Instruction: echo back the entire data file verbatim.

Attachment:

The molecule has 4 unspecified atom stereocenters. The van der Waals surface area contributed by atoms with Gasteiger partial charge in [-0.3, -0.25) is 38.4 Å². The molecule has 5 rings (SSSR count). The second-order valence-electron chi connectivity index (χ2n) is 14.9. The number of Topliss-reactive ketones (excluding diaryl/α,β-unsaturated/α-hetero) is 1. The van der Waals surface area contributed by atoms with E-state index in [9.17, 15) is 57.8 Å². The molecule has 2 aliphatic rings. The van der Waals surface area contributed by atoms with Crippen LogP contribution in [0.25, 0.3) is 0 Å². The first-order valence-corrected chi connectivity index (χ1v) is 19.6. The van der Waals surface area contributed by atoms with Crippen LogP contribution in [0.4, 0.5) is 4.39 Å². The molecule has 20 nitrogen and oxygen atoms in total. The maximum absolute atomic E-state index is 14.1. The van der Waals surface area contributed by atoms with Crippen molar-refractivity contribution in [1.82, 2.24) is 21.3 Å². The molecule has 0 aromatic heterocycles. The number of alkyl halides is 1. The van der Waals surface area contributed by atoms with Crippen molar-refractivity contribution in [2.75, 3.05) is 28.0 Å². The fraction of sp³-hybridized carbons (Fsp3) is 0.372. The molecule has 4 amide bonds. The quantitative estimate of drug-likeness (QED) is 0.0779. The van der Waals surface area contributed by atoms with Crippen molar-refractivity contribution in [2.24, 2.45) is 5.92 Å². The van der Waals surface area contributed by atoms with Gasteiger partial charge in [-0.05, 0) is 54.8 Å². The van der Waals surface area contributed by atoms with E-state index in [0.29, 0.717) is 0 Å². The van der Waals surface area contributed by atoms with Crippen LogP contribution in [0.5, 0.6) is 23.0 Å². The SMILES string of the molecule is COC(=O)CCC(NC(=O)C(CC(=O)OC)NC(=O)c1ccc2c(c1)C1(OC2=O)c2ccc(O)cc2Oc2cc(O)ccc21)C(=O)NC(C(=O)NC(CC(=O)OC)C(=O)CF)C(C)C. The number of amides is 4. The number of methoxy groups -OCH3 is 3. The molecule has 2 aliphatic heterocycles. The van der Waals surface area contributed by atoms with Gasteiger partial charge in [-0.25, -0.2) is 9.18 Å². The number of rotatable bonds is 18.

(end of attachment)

The molecule has 4 unspecified atom stereocenters. The van der Waals surface area contributed by atoms with Gasteiger partial charge in [-0.3, -0.25) is 38.4 Å². The molecule has 5 rings (SSSR count). The second-order valence-electron chi connectivity index (χ2n) is 14.9. The number of Topliss-reactive ketones (excluding diaryl/α,β-unsaturated/α-hetero) is 1. The van der Waals surface area contributed by atoms with E-state index in [9.17, 15) is 57.8 Å². The molecule has 2 aliphatic rings. The van der Waals surface area contributed by atoms with Crippen LogP contribution in [0.25, 0.3) is 0 Å². The first-order valence-corrected chi connectivity index (χ1v) is 19.6. The van der Waals surface area contributed by atoms with Crippen LogP contribution in [0.4, 0.5) is 4.39 Å². The molecule has 20 nitrogen and oxygen atoms in total. The maximum absolute atomic E-state index is 14.1. The van der Waals surface area contributed by atoms with Crippen molar-refractivity contribution in [1.82, 2.24) is 21.3 Å². The molecule has 0 aromatic heterocycles. The number of alkyl halides is 1. The van der Waals surface area contributed by atoms with Crippen molar-refractivity contribution in [2.75, 3.05) is 28.0 Å². The fraction of sp³-hybridized carbons (Fsp3) is 0.372. The molecule has 4 amide bonds. The quantitative estimate of drug-likeness (QED) is 0.0779. The van der Waals surface area contributed by atoms with Crippen molar-refractivity contribution in [2.24, 2.45) is 5.92 Å². The van der Waals surface area contributed by atoms with Gasteiger partial charge in [-0.05, 0) is 54.8 Å². The van der Waals surface area contributed by atoms with E-state index in [0.29, 0.717) is 0 Å². The van der Waals surface area contributed by atoms with Crippen LogP contribution in [0.5, 0.6) is 23.0 Å². The SMILES string of the molecule is COC(=O)CCC(NC(=O)C(CC(=O)OC)NC(=O)c1ccc2c(c1)C1(OC2=O)c2ccc(O)cc2Oc2cc(O)ccc21)C(=O)NC(C(=O)NC(CC(=O)OC)C(=O)CF)C(C)C. The number of amides is 4. The number of methoxy groups -OCH3 is 3. The molecule has 2 aliphatic heterocycles. The van der Waals surface area contributed by atoms with Gasteiger partial charge in [-0.25, -0.2) is 9.18 Å². The number of rotatable bonds is 18.